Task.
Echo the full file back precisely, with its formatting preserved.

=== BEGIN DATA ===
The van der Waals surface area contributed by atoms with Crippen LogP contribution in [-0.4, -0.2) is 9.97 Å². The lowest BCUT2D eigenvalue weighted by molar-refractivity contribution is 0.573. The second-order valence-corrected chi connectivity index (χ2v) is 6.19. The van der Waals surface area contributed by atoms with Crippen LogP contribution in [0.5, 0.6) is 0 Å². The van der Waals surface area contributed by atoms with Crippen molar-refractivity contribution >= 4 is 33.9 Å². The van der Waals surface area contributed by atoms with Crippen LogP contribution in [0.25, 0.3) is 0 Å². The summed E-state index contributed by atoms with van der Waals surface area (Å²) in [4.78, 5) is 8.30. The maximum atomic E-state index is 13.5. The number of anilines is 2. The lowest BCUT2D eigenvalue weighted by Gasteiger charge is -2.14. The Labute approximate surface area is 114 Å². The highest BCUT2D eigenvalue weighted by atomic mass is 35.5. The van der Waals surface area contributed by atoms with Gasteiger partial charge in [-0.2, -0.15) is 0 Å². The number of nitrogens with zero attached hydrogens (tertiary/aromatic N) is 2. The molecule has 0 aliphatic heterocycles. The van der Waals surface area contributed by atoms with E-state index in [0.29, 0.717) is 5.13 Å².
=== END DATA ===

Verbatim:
The van der Waals surface area contributed by atoms with Crippen LogP contribution in [-0.4, -0.2) is 9.97 Å². The lowest BCUT2D eigenvalue weighted by molar-refractivity contribution is 0.573. The second-order valence-corrected chi connectivity index (χ2v) is 6.19. The van der Waals surface area contributed by atoms with Crippen LogP contribution in [0.5, 0.6) is 0 Å². The van der Waals surface area contributed by atoms with Crippen molar-refractivity contribution >= 4 is 33.9 Å². The van der Waals surface area contributed by atoms with Crippen LogP contribution in [0.25, 0.3) is 0 Å². The summed E-state index contributed by atoms with van der Waals surface area (Å²) in [4.78, 5) is 8.30. The maximum atomic E-state index is 13.5. The number of anilines is 2. The lowest BCUT2D eigenvalue weighted by Gasteiger charge is -2.14. The Labute approximate surface area is 114 Å². The highest BCUT2D eigenvalue weighted by atomic mass is 35.5. The van der Waals surface area contributed by atoms with Gasteiger partial charge in [-0.2, -0.15) is 0 Å². The number of nitrogens with zero attached hydrogens (tertiary/aromatic N) is 2. The molecule has 0 aliphatic heterocycles. The van der Waals surface area contributed by atoms with E-state index in [0.29, 0.717) is 5.13 Å².